Ireland’s great abundance of gifted writers has made literature our best known export, and readers around the world can list the biggest names. But we also have those treasured authors who are beloved and respected here, while somehow largely escaping the notice of readers elsewhere. Dermot Healy was one such treasure, and his recent death is greatly mourned by Ireland’s literary community. He was not as high profile as some others, but those more high profile writers have often cited him as an inspiration, a literary hero. His admirers and mourners include fellow writers Eugene McCabe, Anne Enright and Roddy Doyle as well as Ireland’s poetry-loving president, Michael D. Higgins. Seamus Heaney also praised his work highly.
Healy’s death comes 30 years after the publication of his first novel, Fighting with Shadows. He was born in Finea, a small village in County Westmeath, in 1947. His father was a member of An Garda Siochana – a policeman. The family relocated to Cavan town when Healy was a child because his father was transferred there. Many critics believe this childhood move was the groundwork for the sense of alienation and displacement in Healy’s work. In his teens, he moved to London, an even bigger and more alienating transition. His 15 years in London seemed rootless as he went from one casual job to another, occasionally living in squats. He filled his time reading poetry, and then writing. When he returned to Ireland, Healy settled in Ballyconnell, County Sligo with his wife in a house where they could see and hear the Atlantic Ocean.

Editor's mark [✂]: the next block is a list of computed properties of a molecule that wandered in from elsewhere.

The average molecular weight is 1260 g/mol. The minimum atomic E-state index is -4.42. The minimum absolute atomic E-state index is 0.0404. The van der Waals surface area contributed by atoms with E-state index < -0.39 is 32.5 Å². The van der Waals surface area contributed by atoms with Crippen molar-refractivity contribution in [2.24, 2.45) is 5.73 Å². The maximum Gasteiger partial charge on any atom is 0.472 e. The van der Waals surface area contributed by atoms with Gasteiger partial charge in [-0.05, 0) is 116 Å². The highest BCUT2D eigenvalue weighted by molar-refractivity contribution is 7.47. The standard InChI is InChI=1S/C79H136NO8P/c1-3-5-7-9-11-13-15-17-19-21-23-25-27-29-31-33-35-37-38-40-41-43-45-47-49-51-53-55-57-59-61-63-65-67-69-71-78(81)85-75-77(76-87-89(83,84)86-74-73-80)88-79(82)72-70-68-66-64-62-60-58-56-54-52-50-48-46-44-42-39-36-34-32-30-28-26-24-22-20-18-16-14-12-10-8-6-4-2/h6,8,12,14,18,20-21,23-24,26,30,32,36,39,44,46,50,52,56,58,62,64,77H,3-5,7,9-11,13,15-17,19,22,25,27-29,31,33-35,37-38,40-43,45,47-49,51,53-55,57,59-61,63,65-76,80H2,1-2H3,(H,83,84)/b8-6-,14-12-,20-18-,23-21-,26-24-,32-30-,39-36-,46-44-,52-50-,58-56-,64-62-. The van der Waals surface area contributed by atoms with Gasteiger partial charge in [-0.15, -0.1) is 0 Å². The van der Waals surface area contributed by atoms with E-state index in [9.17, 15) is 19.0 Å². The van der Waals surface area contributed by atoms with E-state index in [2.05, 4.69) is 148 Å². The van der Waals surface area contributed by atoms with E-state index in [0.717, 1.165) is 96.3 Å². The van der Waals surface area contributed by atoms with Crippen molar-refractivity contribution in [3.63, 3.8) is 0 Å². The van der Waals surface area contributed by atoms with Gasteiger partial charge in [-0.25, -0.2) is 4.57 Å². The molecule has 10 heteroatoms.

A truly versatile writer, Healy penned novels, short stories, plays, poetry and autobiographical works. He also founded and edited two literary journals, Force 10 and The Drumlin. A co-writer of the script for the film Our Boys, Healy even starred in the 1999 film I Could Read the Sky.
Healy’s best loved works are arguably A Goat’s Song and The Bend for Home. A Goat’s Song, published in 1994, chronicles the relationship between a Catholic man and a Protestant woman in County Donegal and took Healy ten years to write. The Bend for Home is an autobiographical book about his childhood experiences growing in Ireland in the 1950s. He published four books of poetry.
His immense talent was recognized in Ireland by his membership in Aosdana, an elite association of Irish artists supported by the Arts Council of Ireland. Membership is by nomination and is capped at 250 individuals. Healy served on the governing board. He was also part of a more informal and intimate artistic community in Sligo. He passed away in his Ballyconnell home surrounded by his loved ones after abruptly becoming ill. He is survived by his wife, adult son and daughter and one grandchild, many friends and loved ones, as well as a growing number of readers touched by his works. His death was mourned with a two day wake and funeral at the local church.
Healy died this week aged only 66, but he left us with a tremendous legacy – a literary treasure to enrich our minds and souls.